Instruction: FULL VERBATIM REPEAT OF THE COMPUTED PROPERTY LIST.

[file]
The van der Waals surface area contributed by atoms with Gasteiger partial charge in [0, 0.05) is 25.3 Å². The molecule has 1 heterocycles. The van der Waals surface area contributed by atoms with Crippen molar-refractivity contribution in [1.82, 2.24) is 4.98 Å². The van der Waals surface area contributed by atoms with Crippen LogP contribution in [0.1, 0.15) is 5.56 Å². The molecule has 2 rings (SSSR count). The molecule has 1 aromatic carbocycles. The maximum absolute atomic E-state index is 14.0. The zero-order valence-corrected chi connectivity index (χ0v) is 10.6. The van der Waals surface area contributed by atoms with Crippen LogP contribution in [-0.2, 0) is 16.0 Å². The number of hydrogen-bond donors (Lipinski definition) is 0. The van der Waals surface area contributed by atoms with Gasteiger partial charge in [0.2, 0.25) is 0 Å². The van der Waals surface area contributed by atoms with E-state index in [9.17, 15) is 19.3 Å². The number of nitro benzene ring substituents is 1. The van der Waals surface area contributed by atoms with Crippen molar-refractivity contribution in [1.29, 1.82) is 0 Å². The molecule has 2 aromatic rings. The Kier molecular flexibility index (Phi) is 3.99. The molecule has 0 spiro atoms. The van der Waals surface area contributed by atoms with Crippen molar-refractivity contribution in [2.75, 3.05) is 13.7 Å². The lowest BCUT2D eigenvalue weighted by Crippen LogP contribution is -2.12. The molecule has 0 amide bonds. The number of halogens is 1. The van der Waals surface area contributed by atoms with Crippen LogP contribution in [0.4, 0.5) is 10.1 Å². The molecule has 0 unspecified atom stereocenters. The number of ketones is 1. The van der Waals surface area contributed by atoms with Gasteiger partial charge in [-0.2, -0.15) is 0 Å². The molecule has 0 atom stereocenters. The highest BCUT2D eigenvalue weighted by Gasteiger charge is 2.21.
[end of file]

The van der Waals surface area contributed by atoms with Gasteiger partial charge in [0, 0.05) is 25.3 Å². The molecule has 1 heterocycles. The van der Waals surface area contributed by atoms with Crippen molar-refractivity contribution in [1.82, 2.24) is 4.98 Å². The van der Waals surface area contributed by atoms with Crippen LogP contribution in [0.1, 0.15) is 5.56 Å². The molecule has 2 rings (SSSR count). The molecule has 1 aromatic carbocycles. The maximum absolute atomic E-state index is 14.0. The zero-order valence-corrected chi connectivity index (χ0v) is 10.6. The van der Waals surface area contributed by atoms with Crippen LogP contribution in [-0.2, 0) is 16.0 Å². The number of hydrogen-bond donors (Lipinski definition) is 0. The van der Waals surface area contributed by atoms with Gasteiger partial charge in [0.2, 0.25) is 0 Å². The van der Waals surface area contributed by atoms with E-state index in [9.17, 15) is 19.3 Å². The number of nitro benzene ring substituents is 1. The van der Waals surface area contributed by atoms with Crippen molar-refractivity contribution in [1.29, 1.82) is 0 Å². The molecule has 2 aromatic rings. The Kier molecular flexibility index (Phi) is 3.99. The molecule has 0 spiro atoms. The van der Waals surface area contributed by atoms with Crippen molar-refractivity contribution in [2.75, 3.05) is 13.7 Å². The lowest BCUT2D eigenvalue weighted by Crippen LogP contribution is -2.12. The molecule has 0 amide bonds. The number of halogens is 1. The van der Waals surface area contributed by atoms with Crippen LogP contribution in [0.4, 0.5) is 10.1 Å². The molecule has 0 unspecified atom stereocenters. The number of ketones is 1. The van der Waals surface area contributed by atoms with Gasteiger partial charge in [-0.2, -0.15) is 0 Å². The molecule has 0 atom stereocenters. The highest BCUT2D eigenvalue weighted by Gasteiger charge is 2.21.